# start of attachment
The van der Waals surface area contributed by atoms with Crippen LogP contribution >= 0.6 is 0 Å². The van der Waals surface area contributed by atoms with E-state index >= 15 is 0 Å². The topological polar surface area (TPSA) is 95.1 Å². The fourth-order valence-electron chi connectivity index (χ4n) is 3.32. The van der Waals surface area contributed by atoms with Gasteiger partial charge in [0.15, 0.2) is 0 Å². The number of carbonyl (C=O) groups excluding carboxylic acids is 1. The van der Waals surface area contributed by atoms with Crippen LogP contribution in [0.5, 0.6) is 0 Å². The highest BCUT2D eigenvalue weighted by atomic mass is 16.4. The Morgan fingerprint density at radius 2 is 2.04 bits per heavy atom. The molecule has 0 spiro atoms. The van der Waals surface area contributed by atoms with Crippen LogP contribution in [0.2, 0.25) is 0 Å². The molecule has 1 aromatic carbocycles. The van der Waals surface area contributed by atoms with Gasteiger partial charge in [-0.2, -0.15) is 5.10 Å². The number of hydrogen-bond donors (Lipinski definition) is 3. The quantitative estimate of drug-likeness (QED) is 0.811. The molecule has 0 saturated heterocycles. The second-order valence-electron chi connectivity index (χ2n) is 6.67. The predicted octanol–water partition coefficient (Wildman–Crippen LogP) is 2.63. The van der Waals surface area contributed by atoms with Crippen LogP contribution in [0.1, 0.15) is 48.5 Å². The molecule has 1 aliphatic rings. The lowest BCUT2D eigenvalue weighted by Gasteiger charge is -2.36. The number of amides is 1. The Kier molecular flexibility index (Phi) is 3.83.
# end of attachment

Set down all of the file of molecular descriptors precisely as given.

The van der Waals surface area contributed by atoms with Crippen LogP contribution >= 0.6 is 0 Å². The van der Waals surface area contributed by atoms with E-state index >= 15 is 0 Å². The topological polar surface area (TPSA) is 95.1 Å². The fourth-order valence-electron chi connectivity index (χ4n) is 3.32. The van der Waals surface area contributed by atoms with Gasteiger partial charge in [0.15, 0.2) is 0 Å². The number of carbonyl (C=O) groups excluding carboxylic acids is 1. The van der Waals surface area contributed by atoms with Crippen LogP contribution in [0.5, 0.6) is 0 Å². The highest BCUT2D eigenvalue weighted by atomic mass is 16.4. The Morgan fingerprint density at radius 2 is 2.04 bits per heavy atom. The molecule has 0 spiro atoms. The van der Waals surface area contributed by atoms with Crippen LogP contribution in [0.2, 0.25) is 0 Å². The molecule has 1 aromatic carbocycles. The van der Waals surface area contributed by atoms with Gasteiger partial charge in [-0.2, -0.15) is 5.10 Å². The number of hydrogen-bond donors (Lipinski definition) is 3. The quantitative estimate of drug-likeness (QED) is 0.811. The molecule has 0 saturated heterocycles. The second-order valence-electron chi connectivity index (χ2n) is 6.67. The predicted octanol–water partition coefficient (Wildman–Crippen LogP) is 2.63. The van der Waals surface area contributed by atoms with Crippen LogP contribution in [0.1, 0.15) is 48.5 Å². The molecule has 1 aliphatic rings. The lowest BCUT2D eigenvalue weighted by Gasteiger charge is -2.36. The number of amides is 1. The Kier molecular flexibility index (Phi) is 3.83.